Diet, lifestyle and contaminants in three east Greenland Inuit municipalities

Manhai Long*, Christian Sonne, Rune Dietz, Rossana Bossi, Najannguaq Jørgensen, Taatsiannguaq Inuuteq Olsen, Eva Cecilie Bonefeld-Jørgensen

*Corresponding author for this work

Research output: Contribution to journal/Conference contribution in journal/Contribution to newspaperJournal articleResearchpeer-review

Abstract

Persistent organic pollutants (POP) are environmental contaminants transported over long distances to the Arctic where they biomagnify in marine mammals subsistence hunted by Inuit and may therefore affect human health. Marine mammals in East Greenland are known to have the highest POP concentrations in the circumpolar Arctic area. Due to high intake of marine mammals, East Greenlandic Inuit likewise have the highest POP body burdens across the Arctic. This cross-sectional study aims to investigate the levels of POP and metals in Inuit with a high intake of top predatory species including killer whales and polar bears. Study participants include 37 men and 21 women from Kulusuk, Tasiilaq and Ittoqqortoormiit during year 2013-2015. Lipophilic POP (11 organochlorine-pesticides, 14 polychlorinated-biphenyls (PCB), 10 polybrominated diphenyl ethers), polyunsaturated fatty acids (PFUA) and cotinine were determined in plasma. Fifteen perfluoroalkylated substances (PFAS) were measured in serum and urine and the renal clearance was estimated. Finally the concentration of 10 metals were measured in whole blood. The median age was 38 years, Ittoqqortoormiit Inuit being the oldest. The smoking rate was around 70%, and Kulusuk participants had the lowest PFUA concentrations. Significant municipality differences were observed for lipophilic POP, serum PFAS, mercury, arsenic and selenium with highest concentrations in Ittoqqortoormiit Inuit. Males had higher blood concentrations of PFAS and lead. The estimated PFAS renal clearance and ratio of urine to serum were significantly higher for females, suggesting a sex difference in excretion via the kidney, maybe partly because men had higher serum PFAS concentrations. We observed that Inuit with intake of >200 g polar bear per week had significantly higher levels of PCB, PFAS, arsenic and selenium. In summary, the level of blood POP and heavy metals seems to relate to sex and the frequency intake of meat from marine mammals.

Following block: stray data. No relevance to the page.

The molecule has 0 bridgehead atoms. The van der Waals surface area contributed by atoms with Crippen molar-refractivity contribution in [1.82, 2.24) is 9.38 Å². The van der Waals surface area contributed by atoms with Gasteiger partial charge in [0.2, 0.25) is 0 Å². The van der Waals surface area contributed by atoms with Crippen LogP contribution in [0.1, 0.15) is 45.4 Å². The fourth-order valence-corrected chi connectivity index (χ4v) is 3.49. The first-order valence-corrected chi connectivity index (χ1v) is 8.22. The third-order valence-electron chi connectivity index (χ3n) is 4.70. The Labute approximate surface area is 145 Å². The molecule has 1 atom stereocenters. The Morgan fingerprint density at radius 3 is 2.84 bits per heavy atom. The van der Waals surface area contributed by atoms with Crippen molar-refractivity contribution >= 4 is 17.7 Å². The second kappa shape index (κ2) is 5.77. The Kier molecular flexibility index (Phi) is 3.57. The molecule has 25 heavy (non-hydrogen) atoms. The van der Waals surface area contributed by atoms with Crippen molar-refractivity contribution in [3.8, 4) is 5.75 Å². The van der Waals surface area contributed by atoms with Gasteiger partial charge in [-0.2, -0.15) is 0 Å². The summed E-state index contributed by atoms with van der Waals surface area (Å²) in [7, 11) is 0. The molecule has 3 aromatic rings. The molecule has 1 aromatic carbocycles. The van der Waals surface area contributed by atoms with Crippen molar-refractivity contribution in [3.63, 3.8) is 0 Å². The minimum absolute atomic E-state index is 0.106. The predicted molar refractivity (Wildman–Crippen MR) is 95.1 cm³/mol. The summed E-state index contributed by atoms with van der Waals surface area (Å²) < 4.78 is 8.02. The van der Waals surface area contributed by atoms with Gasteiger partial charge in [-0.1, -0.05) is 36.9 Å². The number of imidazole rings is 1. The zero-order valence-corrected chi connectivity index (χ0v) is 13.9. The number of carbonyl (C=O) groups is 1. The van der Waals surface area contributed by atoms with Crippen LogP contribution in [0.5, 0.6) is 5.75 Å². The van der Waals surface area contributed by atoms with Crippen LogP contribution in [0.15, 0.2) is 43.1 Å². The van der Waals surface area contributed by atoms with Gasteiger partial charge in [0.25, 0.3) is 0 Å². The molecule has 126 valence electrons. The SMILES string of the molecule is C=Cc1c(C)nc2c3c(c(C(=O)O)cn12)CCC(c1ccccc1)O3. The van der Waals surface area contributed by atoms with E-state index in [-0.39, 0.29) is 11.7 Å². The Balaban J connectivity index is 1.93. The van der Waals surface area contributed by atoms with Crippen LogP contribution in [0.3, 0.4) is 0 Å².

Original languageEnglish
Article number140368
JournalChemosphere
Volume344
Number of pages15
ISSN0045-6535
DOIs
Publication statusPublished - Dec 2023

Keywords

  • Diet
  • East Greenland
  • Lifestyle
  • Metals
  • PFAS
  • POP
  • Life Style
  • Inuit
  • Arsenic
  • Cross-Sectional Studies
  • Humans
  • Male
  • Fluorocarbons
  • Mammals
  • Animals
  • Environmental Pollutants/analysis
  • Adult
  • Female
  • Cities
  • Selenium
  • Greenland

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